Well, this is very interesting:
In recent years, Greg Mankiw noticed that the students who took his economics class at Harvard seemed overly concerned about preparing for their careers. That appeared to change this week.
On Wednesday, about 70 of his students walked out of Economics 10, the introductory class he teaches, to protest what they said was a bias towards a destructive brand of free-market economics.
“We found a course that espouses a specific – and limited – view of economics that we believe perpetuates problematic and inefficient systems of economic inequality in our society today … There is no justification for presenting Adam Smith’s economic theories as more fundamental or basic than, for example, Keynesian theory,” organisers said in an open letter to the professor, Mr Mankiw.
Mr Mankiw, who served as chairman of George W. Bush’s Council of Economic Advisers and is an adviser to Mitt Romney, the Republican presidential contender, acknowledged that his résumé probably contributed to the decision to target his class, which at 700 students has the highest enrolment of any undergraduate course.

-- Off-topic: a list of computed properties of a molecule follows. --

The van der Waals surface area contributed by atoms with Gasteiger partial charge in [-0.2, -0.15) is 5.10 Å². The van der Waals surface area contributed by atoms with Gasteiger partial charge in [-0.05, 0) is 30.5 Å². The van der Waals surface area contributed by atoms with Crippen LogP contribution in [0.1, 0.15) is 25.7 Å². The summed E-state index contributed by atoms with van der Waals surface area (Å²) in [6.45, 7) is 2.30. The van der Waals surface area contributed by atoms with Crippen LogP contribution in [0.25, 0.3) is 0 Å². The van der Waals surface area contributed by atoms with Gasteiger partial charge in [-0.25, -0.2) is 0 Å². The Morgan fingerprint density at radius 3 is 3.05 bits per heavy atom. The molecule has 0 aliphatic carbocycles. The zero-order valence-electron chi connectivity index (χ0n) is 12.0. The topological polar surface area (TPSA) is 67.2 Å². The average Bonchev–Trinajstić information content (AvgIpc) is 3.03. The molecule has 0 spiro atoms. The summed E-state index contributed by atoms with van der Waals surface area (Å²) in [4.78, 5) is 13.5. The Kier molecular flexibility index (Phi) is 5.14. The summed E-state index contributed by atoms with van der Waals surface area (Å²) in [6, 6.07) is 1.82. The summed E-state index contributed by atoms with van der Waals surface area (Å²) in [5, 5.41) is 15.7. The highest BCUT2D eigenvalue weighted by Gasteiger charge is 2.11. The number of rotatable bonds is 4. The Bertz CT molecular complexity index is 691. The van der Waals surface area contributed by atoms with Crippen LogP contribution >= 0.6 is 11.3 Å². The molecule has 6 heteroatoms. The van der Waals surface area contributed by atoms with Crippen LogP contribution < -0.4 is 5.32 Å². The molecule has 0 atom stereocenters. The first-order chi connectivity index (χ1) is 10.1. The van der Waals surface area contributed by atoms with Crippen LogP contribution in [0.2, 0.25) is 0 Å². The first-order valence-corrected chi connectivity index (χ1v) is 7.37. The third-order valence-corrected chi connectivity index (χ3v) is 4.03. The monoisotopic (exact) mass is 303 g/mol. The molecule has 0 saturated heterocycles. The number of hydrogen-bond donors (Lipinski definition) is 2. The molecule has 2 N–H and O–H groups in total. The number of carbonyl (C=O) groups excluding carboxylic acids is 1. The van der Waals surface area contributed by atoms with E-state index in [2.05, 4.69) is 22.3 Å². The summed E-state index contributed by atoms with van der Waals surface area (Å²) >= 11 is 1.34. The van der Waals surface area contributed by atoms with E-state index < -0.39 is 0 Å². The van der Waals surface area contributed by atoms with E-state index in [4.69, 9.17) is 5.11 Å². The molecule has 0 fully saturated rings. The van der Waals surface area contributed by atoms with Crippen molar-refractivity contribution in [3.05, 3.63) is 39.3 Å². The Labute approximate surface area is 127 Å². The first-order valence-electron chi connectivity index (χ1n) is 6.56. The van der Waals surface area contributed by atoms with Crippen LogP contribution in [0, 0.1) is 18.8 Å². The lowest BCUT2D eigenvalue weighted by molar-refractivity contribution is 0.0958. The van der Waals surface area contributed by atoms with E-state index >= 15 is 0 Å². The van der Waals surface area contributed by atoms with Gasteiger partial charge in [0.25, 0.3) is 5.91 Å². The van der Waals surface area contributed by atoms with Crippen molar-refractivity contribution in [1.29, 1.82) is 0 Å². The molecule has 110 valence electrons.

The course, commonly knows as Ec 10, is a requirement for several undergraduate majors and carries a pedigree that is influential even by Harvard standards. Mr Mankiw’s predecessor was Martin Feldstein, who served as chief economic adviser to Ronald Reagan. Larry Summers, the former Treasury secretary and economics adviser to President Barack Obama, acted as a teaching fellow for the course in the 1970s.
The student protesters themselves emphasised the course’s influence, writing that “Harvard graduates play major roles in the financial institutions and in shaping public policy around the world”.
Mr Mankiw told the Financial Times that while he disagreed with the protesters, he had “significant respect” for their activism. “Over recent years, I’ve seen Harvard students becoming increasingly pre-professional. That they are sitting back and thinking broadly about social issues … those are good questions for students to be asking, and to the extent that Occupy Wall Street sparks debate, that’s good.”